A Catholic Blog for Lovers

A celebration of beauty, truth, and goodness, and, of course, love...and perhaps a little nastiness

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Saturday, October 16, 2004
Name Day

Today is my name day: I was named after Saint Gerard Majella, whose feast is commemorated today in the Redemptorist liturgical calendar.

And it is also, as I recently discovered to great delight, my twin sister's name day as well (a happy coincidence and not something planned): today is the memorial of Saint Margaret Mary Alacoque.

No, there's no sister - or brother - named after Saint Hedwig (another saint remembered today)!

Saints Gerard, Margaret Mary, Hedwig, pray for us, pray for all.


Good to be home after wonderful days in New England, with its splendiforous autumnal scenes, and with good family and friends to visit and enjoy and whose very presence radiated warmth. Once again, the weather was perfect.

Catching up now but here are two of my favorite shots from this trip.

"The world is charged with the grandeur of God; it will flame out..." (Gerard Manley Hopkins)

The unsurpassable artistry of creation!

Monday, October 11, 2004
Disabled / Enabled

Still amazing me is the discovery that by being disabled I have been enabled to travel more than ever before and unexpectedly at that! It's a mystery, of course, and there are many strands at work - but God's Providence once more both surprises and surpasses.

In a bit I will be leaving for yet another adventure of travel. This time to the New England area to catch some of the glories of the Fall Foliage. I spent a good number of autumns in New England (Suffield, CT) and upstate New York (below Kingston in Esopus NY). The autumns were spectacular! So I have yearned to see this splendor again before I die. And here I go..... alleluia!

I hope to renew contact with some family and friends as well. And maybe even visit a monastery or two..... I hope the weather is OK (the current reports are not the best from my perspective at least). I hope, too, you might remember me and say a prayer for me and Father Michael. I hope to have some photos and "tales" to bring home.

P.S. Speaking of renewing contact, thanks to the internet and even this blog, an old buddy who I had not seen since 1969 tracked me down and this past Saturday we spent happy hours together. And hopefully there will be more. God is good!

Today in Christian history

October 11, 1521: Leo X conferred the title Fidei Defensor (Defender of the Faith) upon England's Henry VIII for his tract "The Assertion of the Seven Sacraments," written against Martin Luther. Three popes and 13 years later, Henry severed all ties with Rome, making the Church of England a separate church body.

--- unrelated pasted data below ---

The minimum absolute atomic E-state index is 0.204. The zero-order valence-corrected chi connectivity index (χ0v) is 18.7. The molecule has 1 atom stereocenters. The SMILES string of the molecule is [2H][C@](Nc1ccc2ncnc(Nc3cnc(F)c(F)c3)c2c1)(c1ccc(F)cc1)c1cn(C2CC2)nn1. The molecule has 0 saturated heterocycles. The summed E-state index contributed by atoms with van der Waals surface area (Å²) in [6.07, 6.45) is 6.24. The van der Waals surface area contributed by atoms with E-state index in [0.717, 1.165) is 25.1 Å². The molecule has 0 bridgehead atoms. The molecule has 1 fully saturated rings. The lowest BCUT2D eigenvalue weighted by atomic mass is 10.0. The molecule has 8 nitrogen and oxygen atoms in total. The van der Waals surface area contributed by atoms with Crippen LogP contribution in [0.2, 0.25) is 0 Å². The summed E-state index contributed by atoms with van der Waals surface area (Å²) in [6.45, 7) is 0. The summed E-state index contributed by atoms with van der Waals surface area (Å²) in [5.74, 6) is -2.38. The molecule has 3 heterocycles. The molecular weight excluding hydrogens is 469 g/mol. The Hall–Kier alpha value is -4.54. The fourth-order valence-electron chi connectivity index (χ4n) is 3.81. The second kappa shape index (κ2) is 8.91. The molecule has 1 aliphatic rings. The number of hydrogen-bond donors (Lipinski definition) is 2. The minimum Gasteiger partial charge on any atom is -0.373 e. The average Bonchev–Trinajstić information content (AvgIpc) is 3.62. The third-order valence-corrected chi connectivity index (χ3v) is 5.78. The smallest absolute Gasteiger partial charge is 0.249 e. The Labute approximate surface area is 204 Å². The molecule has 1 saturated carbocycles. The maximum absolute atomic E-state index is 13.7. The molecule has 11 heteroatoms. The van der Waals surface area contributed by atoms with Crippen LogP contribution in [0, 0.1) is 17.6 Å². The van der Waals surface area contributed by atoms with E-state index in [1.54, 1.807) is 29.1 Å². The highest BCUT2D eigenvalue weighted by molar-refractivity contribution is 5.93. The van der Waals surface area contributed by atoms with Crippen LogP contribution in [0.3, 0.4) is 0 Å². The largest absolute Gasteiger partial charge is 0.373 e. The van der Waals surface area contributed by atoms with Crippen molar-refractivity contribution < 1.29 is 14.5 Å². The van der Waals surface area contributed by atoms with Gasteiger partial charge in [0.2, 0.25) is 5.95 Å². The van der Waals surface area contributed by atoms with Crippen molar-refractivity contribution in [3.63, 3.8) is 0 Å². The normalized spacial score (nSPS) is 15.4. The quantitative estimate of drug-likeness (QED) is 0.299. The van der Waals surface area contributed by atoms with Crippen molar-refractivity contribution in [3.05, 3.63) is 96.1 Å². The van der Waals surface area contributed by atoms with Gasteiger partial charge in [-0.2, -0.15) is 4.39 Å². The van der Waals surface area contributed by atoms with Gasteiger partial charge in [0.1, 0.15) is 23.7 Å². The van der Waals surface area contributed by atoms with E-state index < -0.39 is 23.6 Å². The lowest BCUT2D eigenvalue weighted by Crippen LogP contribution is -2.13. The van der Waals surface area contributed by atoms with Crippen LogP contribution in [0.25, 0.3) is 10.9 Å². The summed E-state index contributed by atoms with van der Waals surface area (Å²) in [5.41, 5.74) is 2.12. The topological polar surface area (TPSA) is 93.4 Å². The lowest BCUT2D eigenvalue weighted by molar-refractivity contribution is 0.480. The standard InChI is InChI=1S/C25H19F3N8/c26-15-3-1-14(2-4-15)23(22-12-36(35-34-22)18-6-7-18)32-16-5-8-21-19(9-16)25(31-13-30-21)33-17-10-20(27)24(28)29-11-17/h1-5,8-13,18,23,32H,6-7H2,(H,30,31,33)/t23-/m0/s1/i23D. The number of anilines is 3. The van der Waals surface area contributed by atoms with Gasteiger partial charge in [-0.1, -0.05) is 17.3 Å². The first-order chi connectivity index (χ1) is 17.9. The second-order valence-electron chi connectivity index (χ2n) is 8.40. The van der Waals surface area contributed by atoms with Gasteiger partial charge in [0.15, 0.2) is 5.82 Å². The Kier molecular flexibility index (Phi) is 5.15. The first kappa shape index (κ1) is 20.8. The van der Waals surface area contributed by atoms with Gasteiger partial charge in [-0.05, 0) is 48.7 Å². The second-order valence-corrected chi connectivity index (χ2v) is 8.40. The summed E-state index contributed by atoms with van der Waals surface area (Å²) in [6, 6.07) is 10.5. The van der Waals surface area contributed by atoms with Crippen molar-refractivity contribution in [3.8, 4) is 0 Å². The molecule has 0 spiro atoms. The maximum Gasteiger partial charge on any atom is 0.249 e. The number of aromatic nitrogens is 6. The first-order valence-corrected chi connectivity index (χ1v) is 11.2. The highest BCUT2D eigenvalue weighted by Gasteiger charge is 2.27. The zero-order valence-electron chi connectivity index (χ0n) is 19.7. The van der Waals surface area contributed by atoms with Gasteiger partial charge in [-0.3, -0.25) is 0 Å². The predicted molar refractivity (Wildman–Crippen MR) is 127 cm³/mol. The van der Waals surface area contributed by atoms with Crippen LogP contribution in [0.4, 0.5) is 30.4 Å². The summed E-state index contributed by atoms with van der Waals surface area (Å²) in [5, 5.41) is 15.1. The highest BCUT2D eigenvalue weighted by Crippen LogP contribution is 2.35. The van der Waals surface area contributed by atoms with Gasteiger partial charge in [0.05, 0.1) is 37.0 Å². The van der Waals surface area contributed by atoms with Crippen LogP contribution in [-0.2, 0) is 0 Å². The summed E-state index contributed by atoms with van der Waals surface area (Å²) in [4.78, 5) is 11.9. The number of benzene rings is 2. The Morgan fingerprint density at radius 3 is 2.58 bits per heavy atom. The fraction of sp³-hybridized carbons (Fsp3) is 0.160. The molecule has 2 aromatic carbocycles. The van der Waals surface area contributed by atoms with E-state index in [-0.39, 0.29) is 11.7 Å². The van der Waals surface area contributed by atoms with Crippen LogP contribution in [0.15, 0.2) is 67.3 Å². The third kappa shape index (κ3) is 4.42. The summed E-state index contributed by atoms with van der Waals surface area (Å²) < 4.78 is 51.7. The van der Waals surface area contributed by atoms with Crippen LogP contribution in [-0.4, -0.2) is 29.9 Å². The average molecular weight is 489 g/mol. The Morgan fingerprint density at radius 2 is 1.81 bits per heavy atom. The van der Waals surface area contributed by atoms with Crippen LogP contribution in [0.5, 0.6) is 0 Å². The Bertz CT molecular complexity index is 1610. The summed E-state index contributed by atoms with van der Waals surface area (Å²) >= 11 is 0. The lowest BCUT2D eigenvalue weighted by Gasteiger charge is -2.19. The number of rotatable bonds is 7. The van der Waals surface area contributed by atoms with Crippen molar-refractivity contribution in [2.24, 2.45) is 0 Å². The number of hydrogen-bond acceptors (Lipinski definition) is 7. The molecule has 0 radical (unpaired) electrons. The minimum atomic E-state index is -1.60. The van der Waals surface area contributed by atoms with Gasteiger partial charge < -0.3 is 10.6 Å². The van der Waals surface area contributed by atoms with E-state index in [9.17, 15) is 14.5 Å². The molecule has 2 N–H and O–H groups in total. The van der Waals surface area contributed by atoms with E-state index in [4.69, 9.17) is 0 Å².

October 11, 1531: Swiss reformer Ulrich Zwingli dies in the Battle of Kappel.

October 11, 1551: The 13th Session of the Council of Trent opens to discuss the Eucharist. The Counter-Reformation Council affirmed the doctrine of transubstantiation and repudiated Lutheran, Calvinist, and Zwinglian eucharistic doctrines.

Sunday, October 10, 2004
Whose rite is it anyway?

Liturgical vandals have trivialised worship in Anglican and Catholic churches. Now, says William Oddie, Rome is trying to do something about it

Thanks to Serge for tip on this piece in the Spectator (you may need to register; I got on easily but maybe registered a while back). I fear, too, that the forces of resistance may be strong yet and that we will not get that faithful and beautiful translation many of us have yearned for for decades. Veni, Sancte Spiritus!

Welcome to St Blog's

Yurodivi: Der Gottesnarr - Yurodivi
Why Fret? - iClaudius
Trinitas in Unitate - Joshua
Whispers in the Wasteland - Bob - reactivated

O'Malley revisits church closings

"Archbishop Sean P. O'Malley intensified his effort to win public support for the controversial parish closings process yesterday, saying he is reconsidering ''a couple" of his decisions..."

Today in Christian history

October 10, 732: The Franks under Charles Martel stopped the Moorish incursion into Western Europe at the Battle of Tours.

October 10, 1560: Dutch theologian Jacob Arminius, the founder of a theology that challenged Reformed assumptions, is born in Oudewater, Netherlands.

October 10, 1821: Law student Charles Finney, 29, goes into the woods near his home to settle the question of his soul's salvation. That night, he experienced a dramatic conversion, full of what seemed "waves of liquid love throughout his body." Finney later became American history's greatest revivalist and purportedly converted around 500,000 people.

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